This February, a week of springtime temperatures and an inch of rain quickly melted most of the snow in Wisconsin. Seven days before the Birkie, I went for a run in Madison. It was 60 degrees so I wore a t-shirt and enjoyed the warmth of the sunshine while knowing that it probably meant the race I was training for wouldn’t happen.
Maybe we’ll still ski a shortened course, I thought. Perhaps we’ll get a freak snowstorm and even though all the base is gone they’ll be able to rebuild, I thought.
As the week went on, both of those thoughts looked like they could even materialize. After a few days of very warm weather and an inch of rainfall, Birkie Executive Director, Ben Popp, appeared in videos posted on the Birkie’s Facebook Page skiing on the icy base near the start of the race in Cable. There was still some snow up there!
There was a winter storm predicted to hit Wisconsin that could leave 4, 8 even 10 inches of snow in Hayward. I thought maybe the race could happen after all.
I drove from Madison to Hayward on Thursday night — leaving early enough to beat the storm. Some parts of the state did receive substantial snowfall the Friday before the Birkie, but unfortunately almost none of it hit the Hayward/Cable area in Northwestern Wisconsin.
When I woke up, I was disappointed to see that there was no snow on the ground. My parents were the only ones from our family who made the trip this year — this would have been my Dad’s 23rd Birkie.* We decided to make the best of the weekend in Hayward and support the community, despite the low chance of getting to ski.
It was easy to get a table at the Norske Nook where we enjoyed French toast brioche, lingonberry pancakes and eggs to order. Next, we hit the Birkie Expo and picked up our race bibs and hats — the Birkie gift hats were really nice this year. We chatted with vendors and found some good deals on gear.
Then we walked around downtown Hayward and visited local stores. The Hayward Chamber of Commerce even hosted a raffle where you could show your race bib and your receipt from a local business and be entered to win a free entry to next year’s race. I found a new pair of skate boots on deep discount in my size. My old boots were not as nice and I’ve been dealing with blisters. It felt like a sign to me, so I bought new skate ski boots.
While we were downtown, we received the news that the official Birkie timed event races were all canceled. The race organizers and volunteers were able to make a fun 5k loop to ski on near the start in Cable.
Even though carbo-loading wasn’t necessary any longer, we still attended the Spaghetti Dinner at St. Joseph Church downtown and enjoyed a Birkie Brewski on tap at the Moccasin Bar, surrounded by the strangest taxidermy dioramas on the planet. Downtown Hayward wasn’t packed like it usually is during Birkie weekend, but there were still plenty of skiers and supporters enjoying the local flavor.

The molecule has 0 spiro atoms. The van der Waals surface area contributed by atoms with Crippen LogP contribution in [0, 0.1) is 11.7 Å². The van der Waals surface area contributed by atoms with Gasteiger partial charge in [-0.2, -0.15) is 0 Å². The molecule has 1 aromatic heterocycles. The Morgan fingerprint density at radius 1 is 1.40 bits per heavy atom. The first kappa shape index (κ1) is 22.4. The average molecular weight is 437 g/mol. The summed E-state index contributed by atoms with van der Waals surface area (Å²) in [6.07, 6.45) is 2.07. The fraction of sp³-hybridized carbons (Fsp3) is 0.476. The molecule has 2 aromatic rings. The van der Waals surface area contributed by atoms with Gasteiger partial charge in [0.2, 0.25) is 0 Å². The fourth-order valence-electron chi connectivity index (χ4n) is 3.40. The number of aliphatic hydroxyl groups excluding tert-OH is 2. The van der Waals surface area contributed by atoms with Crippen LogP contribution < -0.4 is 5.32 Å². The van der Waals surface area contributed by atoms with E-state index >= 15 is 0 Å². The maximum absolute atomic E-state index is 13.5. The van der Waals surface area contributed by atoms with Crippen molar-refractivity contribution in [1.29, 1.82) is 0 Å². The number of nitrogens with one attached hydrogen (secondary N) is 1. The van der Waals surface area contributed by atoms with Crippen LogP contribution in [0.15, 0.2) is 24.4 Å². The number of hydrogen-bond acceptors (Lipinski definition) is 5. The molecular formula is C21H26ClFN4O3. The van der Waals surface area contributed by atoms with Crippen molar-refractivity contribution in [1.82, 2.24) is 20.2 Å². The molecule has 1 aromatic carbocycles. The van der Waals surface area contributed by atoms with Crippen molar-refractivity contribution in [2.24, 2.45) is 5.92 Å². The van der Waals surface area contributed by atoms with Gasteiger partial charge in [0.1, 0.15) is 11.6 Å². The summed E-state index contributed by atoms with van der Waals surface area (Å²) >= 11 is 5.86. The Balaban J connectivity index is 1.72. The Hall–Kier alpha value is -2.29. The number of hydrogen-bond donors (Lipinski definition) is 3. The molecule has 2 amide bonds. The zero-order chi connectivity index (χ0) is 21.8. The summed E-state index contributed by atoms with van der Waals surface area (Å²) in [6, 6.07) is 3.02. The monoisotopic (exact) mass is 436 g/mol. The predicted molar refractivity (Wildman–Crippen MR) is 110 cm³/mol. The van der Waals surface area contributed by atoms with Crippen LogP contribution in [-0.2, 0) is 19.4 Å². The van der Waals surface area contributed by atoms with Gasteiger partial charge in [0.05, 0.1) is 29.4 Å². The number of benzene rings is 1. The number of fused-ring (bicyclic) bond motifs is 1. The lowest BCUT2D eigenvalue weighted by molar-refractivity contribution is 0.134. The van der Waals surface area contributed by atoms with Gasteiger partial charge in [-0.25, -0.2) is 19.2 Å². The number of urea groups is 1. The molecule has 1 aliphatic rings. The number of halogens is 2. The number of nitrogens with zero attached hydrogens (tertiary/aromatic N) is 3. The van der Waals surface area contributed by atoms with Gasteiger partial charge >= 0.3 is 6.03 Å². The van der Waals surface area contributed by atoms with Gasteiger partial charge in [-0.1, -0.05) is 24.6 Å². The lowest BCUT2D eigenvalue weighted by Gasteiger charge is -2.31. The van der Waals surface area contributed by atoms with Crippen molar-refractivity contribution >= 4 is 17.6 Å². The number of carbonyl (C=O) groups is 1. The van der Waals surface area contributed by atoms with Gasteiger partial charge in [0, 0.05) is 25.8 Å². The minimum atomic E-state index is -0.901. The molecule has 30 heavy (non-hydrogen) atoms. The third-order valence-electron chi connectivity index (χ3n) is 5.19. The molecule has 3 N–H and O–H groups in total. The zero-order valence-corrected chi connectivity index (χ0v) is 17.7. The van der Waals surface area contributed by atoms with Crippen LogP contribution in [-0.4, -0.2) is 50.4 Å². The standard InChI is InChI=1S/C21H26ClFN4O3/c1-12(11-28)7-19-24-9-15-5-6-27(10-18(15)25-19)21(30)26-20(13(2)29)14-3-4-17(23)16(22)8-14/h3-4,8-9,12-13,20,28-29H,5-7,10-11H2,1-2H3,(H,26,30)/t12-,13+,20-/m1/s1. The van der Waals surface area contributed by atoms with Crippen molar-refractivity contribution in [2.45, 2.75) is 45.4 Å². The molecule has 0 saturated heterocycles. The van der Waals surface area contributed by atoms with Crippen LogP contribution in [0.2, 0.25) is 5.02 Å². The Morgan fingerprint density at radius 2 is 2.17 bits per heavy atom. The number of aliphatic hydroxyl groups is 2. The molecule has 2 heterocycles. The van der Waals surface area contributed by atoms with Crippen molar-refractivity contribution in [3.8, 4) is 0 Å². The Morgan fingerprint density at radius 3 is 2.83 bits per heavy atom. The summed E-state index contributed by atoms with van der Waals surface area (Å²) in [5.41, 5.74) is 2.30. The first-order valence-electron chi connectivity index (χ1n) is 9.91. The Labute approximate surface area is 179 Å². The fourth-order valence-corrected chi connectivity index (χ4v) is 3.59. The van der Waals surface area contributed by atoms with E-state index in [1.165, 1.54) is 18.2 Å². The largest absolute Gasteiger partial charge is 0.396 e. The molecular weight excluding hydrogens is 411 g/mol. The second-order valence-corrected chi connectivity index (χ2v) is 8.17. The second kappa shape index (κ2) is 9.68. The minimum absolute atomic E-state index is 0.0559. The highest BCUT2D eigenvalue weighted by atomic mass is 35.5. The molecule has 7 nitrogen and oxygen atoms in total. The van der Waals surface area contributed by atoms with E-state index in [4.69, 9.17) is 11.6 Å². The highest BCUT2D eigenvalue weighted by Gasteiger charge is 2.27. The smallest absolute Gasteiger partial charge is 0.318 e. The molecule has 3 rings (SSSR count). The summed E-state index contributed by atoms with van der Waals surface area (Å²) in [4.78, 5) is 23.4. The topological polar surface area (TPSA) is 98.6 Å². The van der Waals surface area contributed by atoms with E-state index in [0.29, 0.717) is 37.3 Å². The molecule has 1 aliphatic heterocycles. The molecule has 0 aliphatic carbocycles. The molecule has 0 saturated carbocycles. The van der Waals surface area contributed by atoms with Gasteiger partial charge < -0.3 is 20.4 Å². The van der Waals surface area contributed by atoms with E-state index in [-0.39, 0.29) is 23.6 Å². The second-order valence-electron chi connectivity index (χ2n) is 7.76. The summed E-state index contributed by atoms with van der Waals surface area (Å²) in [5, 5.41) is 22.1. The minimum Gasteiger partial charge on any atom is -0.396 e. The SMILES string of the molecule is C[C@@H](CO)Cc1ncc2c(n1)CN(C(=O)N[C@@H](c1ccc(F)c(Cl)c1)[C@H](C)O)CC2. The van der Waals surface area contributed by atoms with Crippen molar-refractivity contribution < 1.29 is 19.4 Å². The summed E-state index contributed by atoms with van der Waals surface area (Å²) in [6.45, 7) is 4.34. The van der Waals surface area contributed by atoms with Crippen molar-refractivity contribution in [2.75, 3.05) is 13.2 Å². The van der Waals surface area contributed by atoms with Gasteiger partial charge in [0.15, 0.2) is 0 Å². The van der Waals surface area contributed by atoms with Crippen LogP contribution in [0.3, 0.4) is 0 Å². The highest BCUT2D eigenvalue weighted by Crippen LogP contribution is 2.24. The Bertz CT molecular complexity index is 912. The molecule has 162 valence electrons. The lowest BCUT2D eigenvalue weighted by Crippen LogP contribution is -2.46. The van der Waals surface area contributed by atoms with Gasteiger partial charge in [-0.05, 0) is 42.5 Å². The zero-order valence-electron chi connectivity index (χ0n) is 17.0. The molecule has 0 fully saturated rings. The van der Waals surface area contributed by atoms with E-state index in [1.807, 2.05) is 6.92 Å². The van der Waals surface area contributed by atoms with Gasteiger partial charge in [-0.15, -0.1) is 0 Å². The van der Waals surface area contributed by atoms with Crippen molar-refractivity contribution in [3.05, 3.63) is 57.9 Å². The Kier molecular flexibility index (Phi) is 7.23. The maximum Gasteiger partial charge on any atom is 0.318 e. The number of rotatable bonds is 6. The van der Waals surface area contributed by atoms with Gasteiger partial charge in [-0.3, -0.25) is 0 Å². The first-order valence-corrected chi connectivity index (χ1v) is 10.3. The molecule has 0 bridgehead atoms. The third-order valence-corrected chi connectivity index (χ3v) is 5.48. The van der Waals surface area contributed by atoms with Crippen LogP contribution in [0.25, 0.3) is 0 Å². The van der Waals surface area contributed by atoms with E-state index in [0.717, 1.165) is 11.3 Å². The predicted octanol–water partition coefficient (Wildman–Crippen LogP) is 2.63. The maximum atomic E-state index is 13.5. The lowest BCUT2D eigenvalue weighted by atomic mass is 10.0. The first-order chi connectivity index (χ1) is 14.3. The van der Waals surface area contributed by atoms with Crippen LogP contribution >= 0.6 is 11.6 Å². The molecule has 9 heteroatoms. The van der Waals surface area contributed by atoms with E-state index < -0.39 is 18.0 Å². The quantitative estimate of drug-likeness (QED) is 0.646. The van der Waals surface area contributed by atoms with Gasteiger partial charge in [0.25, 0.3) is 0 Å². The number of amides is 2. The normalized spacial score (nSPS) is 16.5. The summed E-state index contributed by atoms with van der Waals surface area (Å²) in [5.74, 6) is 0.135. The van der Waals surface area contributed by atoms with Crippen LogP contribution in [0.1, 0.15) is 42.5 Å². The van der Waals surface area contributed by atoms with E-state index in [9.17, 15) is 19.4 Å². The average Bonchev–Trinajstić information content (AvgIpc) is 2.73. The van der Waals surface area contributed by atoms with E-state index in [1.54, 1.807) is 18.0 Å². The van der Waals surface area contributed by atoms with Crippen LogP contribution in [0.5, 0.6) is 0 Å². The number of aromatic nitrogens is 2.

My dad and I woke up and drove to the Como Parking lot near Cable where we caught a shuttle to the startline for the 5K fun ski. I was pleasantly surprised to see lots of other skiers board the bus with us and head to the course.
It was remarkable that the race organizers were able to stitch together any course at all for us to enjoy. The course was extremely icy with several bare, grassy spots. We reached a turn and realized that we were near the powerlines, a Birkie favorite feature of several rolling hills. We crested a hill and looked out at the icy course. The race directors definitely made the right call in cancelling the event. The little snow that remained was very icy. Thought the 5k fun ski was great — the longer hillier course would have been terrifying.
I was happy that we made it to the Birkie fest to ski a bit with our fellow participants. The atmosphere was festive, the skiers seemed happy and someone was offering shots in a shot ski on the course. It was also a great chance to check out the new permanent buildings at the start line and get a glimpse into what the course may look like in the future. We left before the bands and food started, but there were thousands of participants and family members at the venue when we parted.
Although it was a bummer not to compete this year, I look forward to training for the 2018 American Birkebeiner. Hopefully I’ll find somewhere to ski on the journey back to Madison — I hear that Eau Claire and La Crosse received more than a foot of snow, after all.
*Though three of those were shortened, so he thinks of this as his 20th “true” Birkie
Andrea Roenning – February 25, 2017 – Category: Wisconsin Skis